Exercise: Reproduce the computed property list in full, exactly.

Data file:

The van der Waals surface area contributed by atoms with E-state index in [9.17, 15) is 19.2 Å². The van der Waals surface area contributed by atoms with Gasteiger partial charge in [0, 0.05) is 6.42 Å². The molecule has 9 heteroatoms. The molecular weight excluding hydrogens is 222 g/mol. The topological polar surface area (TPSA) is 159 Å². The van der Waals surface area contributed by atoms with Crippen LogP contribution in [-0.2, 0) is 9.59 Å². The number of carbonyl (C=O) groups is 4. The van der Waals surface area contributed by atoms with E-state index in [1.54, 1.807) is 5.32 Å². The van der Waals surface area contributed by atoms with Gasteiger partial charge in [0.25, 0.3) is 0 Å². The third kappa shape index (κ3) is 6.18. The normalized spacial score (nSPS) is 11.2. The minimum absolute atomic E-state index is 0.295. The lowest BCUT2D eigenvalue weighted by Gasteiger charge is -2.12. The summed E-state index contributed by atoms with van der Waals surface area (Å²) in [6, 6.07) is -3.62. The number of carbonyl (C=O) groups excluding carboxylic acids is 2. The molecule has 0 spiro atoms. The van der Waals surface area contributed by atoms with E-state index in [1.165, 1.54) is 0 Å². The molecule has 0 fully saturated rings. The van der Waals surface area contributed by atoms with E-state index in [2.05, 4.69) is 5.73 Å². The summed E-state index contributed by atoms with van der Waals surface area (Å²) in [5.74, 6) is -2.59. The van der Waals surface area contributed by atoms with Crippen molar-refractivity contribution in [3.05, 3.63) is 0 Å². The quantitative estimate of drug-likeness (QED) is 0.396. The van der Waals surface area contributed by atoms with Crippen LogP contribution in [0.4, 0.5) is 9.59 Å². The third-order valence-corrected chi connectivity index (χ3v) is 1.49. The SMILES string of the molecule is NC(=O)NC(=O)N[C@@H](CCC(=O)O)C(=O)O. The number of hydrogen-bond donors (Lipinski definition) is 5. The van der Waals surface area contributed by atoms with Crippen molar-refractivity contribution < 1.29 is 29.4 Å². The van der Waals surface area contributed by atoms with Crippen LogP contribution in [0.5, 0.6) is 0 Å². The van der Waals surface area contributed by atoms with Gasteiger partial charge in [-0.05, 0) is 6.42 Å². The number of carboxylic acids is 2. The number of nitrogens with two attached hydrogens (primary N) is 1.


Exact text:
The van der Waals surface area contributed by atoms with E-state index in [9.17, 15) is 19.2 Å². The van der Waals surface area contributed by atoms with Gasteiger partial charge in [0, 0.05) is 6.42 Å². The molecule has 9 heteroatoms. The molecular weight excluding hydrogens is 222 g/mol. The topological polar surface area (TPSA) is 159 Å². The van der Waals surface area contributed by atoms with Crippen LogP contribution in [-0.2, 0) is 9.59 Å². The number of carbonyl (C=O) groups is 4. The van der Waals surface area contributed by atoms with E-state index in [1.54, 1.807) is 5.32 Å². The van der Waals surface area contributed by atoms with Gasteiger partial charge in [0.25, 0.3) is 0 Å². The third kappa shape index (κ3) is 6.18. The normalized spacial score (nSPS) is 11.2. The minimum absolute atomic E-state index is 0.295. The lowest BCUT2D eigenvalue weighted by Gasteiger charge is -2.12. The summed E-state index contributed by atoms with van der Waals surface area (Å²) in [6, 6.07) is -3.62. The number of carbonyl (C=O) groups excluding carboxylic acids is 2. The molecule has 0 spiro atoms. The van der Waals surface area contributed by atoms with E-state index in [1.165, 1.54) is 0 Å². The molecule has 0 fully saturated rings. The van der Waals surface area contributed by atoms with E-state index in [2.05, 4.69) is 5.73 Å². The summed E-state index contributed by atoms with van der Waals surface area (Å²) in [5.74, 6) is -2.59. The van der Waals surface area contributed by atoms with Crippen molar-refractivity contribution in [3.05, 3.63) is 0 Å². The quantitative estimate of drug-likeness (QED) is 0.396. The van der Waals surface area contributed by atoms with Crippen LogP contribution in [0.4, 0.5) is 9.59 Å². The third-order valence-corrected chi connectivity index (χ3v) is 1.49. The SMILES string of the molecule is NC(=O)NC(=O)N[C@@H](CCC(=O)O)C(=O)O. The number of hydrogen-bond donors (Lipinski definition) is 5. The van der Waals surface area contributed by atoms with Crippen molar-refractivity contribution < 1.29 is 29.4 Å². The van der Waals surface area contributed by atoms with Crippen LogP contribution in [0.5, 0.6) is 0 Å². The van der Waals surface area contributed by atoms with Gasteiger partial charge in [-0.05, 0) is 6.42 Å². The number of carboxylic acids is 2. The number of nitrogens with two attached hydrogens (primary N) is 1.